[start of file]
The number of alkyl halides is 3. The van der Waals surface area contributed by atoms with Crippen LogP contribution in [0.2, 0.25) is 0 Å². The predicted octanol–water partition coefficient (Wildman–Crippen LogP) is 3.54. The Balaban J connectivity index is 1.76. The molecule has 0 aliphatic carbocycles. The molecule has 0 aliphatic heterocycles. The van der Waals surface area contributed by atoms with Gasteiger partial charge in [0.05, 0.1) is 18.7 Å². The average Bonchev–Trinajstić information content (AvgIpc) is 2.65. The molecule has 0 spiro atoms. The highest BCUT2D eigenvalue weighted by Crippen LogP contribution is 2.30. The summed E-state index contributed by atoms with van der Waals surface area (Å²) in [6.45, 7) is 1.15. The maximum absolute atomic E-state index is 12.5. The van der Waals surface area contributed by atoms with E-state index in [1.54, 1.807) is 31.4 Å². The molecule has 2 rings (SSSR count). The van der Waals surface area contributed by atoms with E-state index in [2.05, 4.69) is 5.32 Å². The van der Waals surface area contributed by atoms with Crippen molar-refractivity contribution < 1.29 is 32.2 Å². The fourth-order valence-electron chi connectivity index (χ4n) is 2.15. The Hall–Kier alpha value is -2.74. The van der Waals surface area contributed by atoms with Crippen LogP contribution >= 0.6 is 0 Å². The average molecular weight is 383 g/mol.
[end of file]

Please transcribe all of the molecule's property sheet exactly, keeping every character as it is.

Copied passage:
The number of alkyl halides is 3. The van der Waals surface area contributed by atoms with Crippen LogP contribution in [0.2, 0.25) is 0 Å². The predicted octanol–water partition coefficient (Wildman–Crippen LogP) is 3.54. The Balaban J connectivity index is 1.76. The molecule has 0 aliphatic carbocycles. The molecule has 0 aliphatic heterocycles. The van der Waals surface area contributed by atoms with Gasteiger partial charge in [0.05, 0.1) is 18.7 Å². The average Bonchev–Trinajstić information content (AvgIpc) is 2.65. The molecule has 0 spiro atoms. The highest BCUT2D eigenvalue weighted by Crippen LogP contribution is 2.30. The summed E-state index contributed by atoms with van der Waals surface area (Å²) in [6.45, 7) is 1.15. The maximum absolute atomic E-state index is 12.5. The van der Waals surface area contributed by atoms with E-state index in [1.54, 1.807) is 31.4 Å². The molecule has 2 rings (SSSR count). The van der Waals surface area contributed by atoms with E-state index in [2.05, 4.69) is 5.32 Å². The van der Waals surface area contributed by atoms with Crippen molar-refractivity contribution < 1.29 is 32.2 Å². The fourth-order valence-electron chi connectivity index (χ4n) is 2.15. The Hall–Kier alpha value is -2.74. The van der Waals surface area contributed by atoms with Crippen LogP contribution >= 0.6 is 0 Å². The average molecular weight is 383 g/mol.